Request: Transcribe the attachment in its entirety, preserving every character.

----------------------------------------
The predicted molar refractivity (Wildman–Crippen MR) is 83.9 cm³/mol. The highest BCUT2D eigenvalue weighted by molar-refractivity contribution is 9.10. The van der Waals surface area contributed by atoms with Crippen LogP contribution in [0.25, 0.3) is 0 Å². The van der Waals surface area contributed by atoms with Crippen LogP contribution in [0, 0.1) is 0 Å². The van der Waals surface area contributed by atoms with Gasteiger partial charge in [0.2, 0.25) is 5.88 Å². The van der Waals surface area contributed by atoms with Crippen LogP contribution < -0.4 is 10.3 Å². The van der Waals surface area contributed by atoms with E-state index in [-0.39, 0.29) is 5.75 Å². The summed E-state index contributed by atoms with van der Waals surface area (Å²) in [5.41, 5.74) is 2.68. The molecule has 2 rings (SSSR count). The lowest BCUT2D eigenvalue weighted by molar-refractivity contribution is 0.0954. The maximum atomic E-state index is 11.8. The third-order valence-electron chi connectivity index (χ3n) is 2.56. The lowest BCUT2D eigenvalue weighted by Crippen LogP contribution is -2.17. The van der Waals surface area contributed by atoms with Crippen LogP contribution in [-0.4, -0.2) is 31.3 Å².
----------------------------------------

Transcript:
The predicted molar refractivity (Wildman–Crippen MR) is 83.9 cm³/mol. The highest BCUT2D eigenvalue weighted by molar-refractivity contribution is 9.10. The van der Waals surface area contributed by atoms with Crippen LogP contribution in [0.25, 0.3) is 0 Å². The van der Waals surface area contributed by atoms with Crippen LogP contribution in [0, 0.1) is 0 Å². The van der Waals surface area contributed by atoms with Gasteiger partial charge in [0.2, 0.25) is 5.88 Å². The van der Waals surface area contributed by atoms with Crippen LogP contribution < -0.4 is 10.3 Å². The van der Waals surface area contributed by atoms with E-state index in [-0.39, 0.29) is 5.75 Å². The summed E-state index contributed by atoms with van der Waals surface area (Å²) in [5.41, 5.74) is 2.68. The molecule has 2 rings (SSSR count). The lowest BCUT2D eigenvalue weighted by molar-refractivity contribution is 0.0954. The maximum atomic E-state index is 11.8. The third-order valence-electron chi connectivity index (χ3n) is 2.56. The lowest BCUT2D eigenvalue weighted by Crippen LogP contribution is -2.17. The van der Waals surface area contributed by atoms with Crippen LogP contribution in [-0.4, -0.2) is 31.3 Å².